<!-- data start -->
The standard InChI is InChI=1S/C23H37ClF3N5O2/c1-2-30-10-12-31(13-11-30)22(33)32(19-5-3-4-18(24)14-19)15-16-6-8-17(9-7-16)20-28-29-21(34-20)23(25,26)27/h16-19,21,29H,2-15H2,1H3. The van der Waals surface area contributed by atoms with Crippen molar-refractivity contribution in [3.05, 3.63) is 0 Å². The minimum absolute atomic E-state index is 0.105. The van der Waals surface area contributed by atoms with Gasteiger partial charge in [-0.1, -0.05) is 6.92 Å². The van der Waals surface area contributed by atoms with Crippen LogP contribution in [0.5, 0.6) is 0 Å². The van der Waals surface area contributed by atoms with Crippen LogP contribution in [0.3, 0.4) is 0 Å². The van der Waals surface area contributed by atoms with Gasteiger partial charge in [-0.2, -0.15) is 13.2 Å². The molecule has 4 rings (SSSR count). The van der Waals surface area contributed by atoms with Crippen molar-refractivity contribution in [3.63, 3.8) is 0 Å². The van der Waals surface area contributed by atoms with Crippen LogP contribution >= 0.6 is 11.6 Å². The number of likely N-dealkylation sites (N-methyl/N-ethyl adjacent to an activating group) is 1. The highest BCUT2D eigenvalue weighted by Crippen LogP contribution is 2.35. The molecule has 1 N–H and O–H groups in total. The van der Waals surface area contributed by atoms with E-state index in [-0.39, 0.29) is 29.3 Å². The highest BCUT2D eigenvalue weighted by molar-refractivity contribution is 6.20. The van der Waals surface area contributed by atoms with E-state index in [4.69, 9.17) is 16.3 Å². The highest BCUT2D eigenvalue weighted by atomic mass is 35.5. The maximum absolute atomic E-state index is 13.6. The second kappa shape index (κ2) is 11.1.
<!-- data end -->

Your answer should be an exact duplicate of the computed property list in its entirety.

The standard InChI is InChI=1S/C23H37ClF3N5O2/c1-2-30-10-12-31(13-11-30)22(33)32(19-5-3-4-18(24)14-19)15-16-6-8-17(9-7-16)20-28-29-21(34-20)23(25,26)27/h16-19,21,29H,2-15H2,1H3. The van der Waals surface area contributed by atoms with Crippen molar-refractivity contribution in [3.05, 3.63) is 0 Å². The minimum absolute atomic E-state index is 0.105. The van der Waals surface area contributed by atoms with Gasteiger partial charge in [-0.1, -0.05) is 6.92 Å². The van der Waals surface area contributed by atoms with Crippen LogP contribution in [0.5, 0.6) is 0 Å². The van der Waals surface area contributed by atoms with Crippen LogP contribution in [0.3, 0.4) is 0 Å². The van der Waals surface area contributed by atoms with Gasteiger partial charge in [-0.2, -0.15) is 13.2 Å². The molecule has 4 rings (SSSR count). The van der Waals surface area contributed by atoms with Crippen molar-refractivity contribution in [3.63, 3.8) is 0 Å². The van der Waals surface area contributed by atoms with Crippen LogP contribution >= 0.6 is 11.6 Å². The number of likely N-dealkylation sites (N-methyl/N-ethyl adjacent to an activating group) is 1. The highest BCUT2D eigenvalue weighted by Crippen LogP contribution is 2.35. The molecule has 1 N–H and O–H groups in total. The van der Waals surface area contributed by atoms with E-state index in [-0.39, 0.29) is 29.3 Å². The highest BCUT2D eigenvalue weighted by molar-refractivity contribution is 6.20. The van der Waals surface area contributed by atoms with E-state index in [4.69, 9.17) is 16.3 Å². The highest BCUT2D eigenvalue weighted by atomic mass is 35.5. The maximum absolute atomic E-state index is 13.6. The second kappa shape index (κ2) is 11.1.